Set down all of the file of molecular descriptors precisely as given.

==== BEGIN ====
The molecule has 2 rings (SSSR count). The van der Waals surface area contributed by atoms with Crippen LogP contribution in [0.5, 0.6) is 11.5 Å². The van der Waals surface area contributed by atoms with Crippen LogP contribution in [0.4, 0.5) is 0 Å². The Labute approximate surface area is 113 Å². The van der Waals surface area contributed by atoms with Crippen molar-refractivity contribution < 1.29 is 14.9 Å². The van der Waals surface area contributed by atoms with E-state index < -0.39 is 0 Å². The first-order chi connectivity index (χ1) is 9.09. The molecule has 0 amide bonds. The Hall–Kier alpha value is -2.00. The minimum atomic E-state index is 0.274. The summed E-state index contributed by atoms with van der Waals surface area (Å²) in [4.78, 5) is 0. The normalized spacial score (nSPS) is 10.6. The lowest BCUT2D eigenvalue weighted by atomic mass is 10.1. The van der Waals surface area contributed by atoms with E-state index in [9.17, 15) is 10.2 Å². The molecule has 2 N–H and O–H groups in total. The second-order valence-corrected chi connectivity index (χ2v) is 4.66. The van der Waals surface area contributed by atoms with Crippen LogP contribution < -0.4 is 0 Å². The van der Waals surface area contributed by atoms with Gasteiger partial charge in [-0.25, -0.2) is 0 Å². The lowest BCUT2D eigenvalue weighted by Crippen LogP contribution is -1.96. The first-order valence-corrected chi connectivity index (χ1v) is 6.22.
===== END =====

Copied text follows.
The molecule has 2 rings (SSSR count). The van der Waals surface area contributed by atoms with Crippen LogP contribution in [0.5, 0.6) is 11.5 Å². The van der Waals surface area contributed by atoms with Crippen LogP contribution in [0.4, 0.5) is 0 Å². The Labute approximate surface area is 113 Å². The van der Waals surface area contributed by atoms with Crippen molar-refractivity contribution < 1.29 is 14.9 Å². The van der Waals surface area contributed by atoms with E-state index < -0.39 is 0 Å². The first-order chi connectivity index (χ1) is 9.09. The molecule has 0 amide bonds. The Hall–Kier alpha value is -2.00. The minimum atomic E-state index is 0.274. The summed E-state index contributed by atoms with van der Waals surface area (Å²) in [4.78, 5) is 0. The normalized spacial score (nSPS) is 10.6. The lowest BCUT2D eigenvalue weighted by atomic mass is 10.1. The van der Waals surface area contributed by atoms with E-state index in [9.17, 15) is 10.2 Å². The molecule has 2 N–H and O–H groups in total. The second-order valence-corrected chi connectivity index (χ2v) is 4.66. The van der Waals surface area contributed by atoms with Crippen LogP contribution < -0.4 is 0 Å². The van der Waals surface area contributed by atoms with Gasteiger partial charge in [-0.25, -0.2) is 0 Å². The lowest BCUT2D eigenvalue weighted by Crippen LogP contribution is -1.96. The first-order valence-corrected chi connectivity index (χ1v) is 6.22.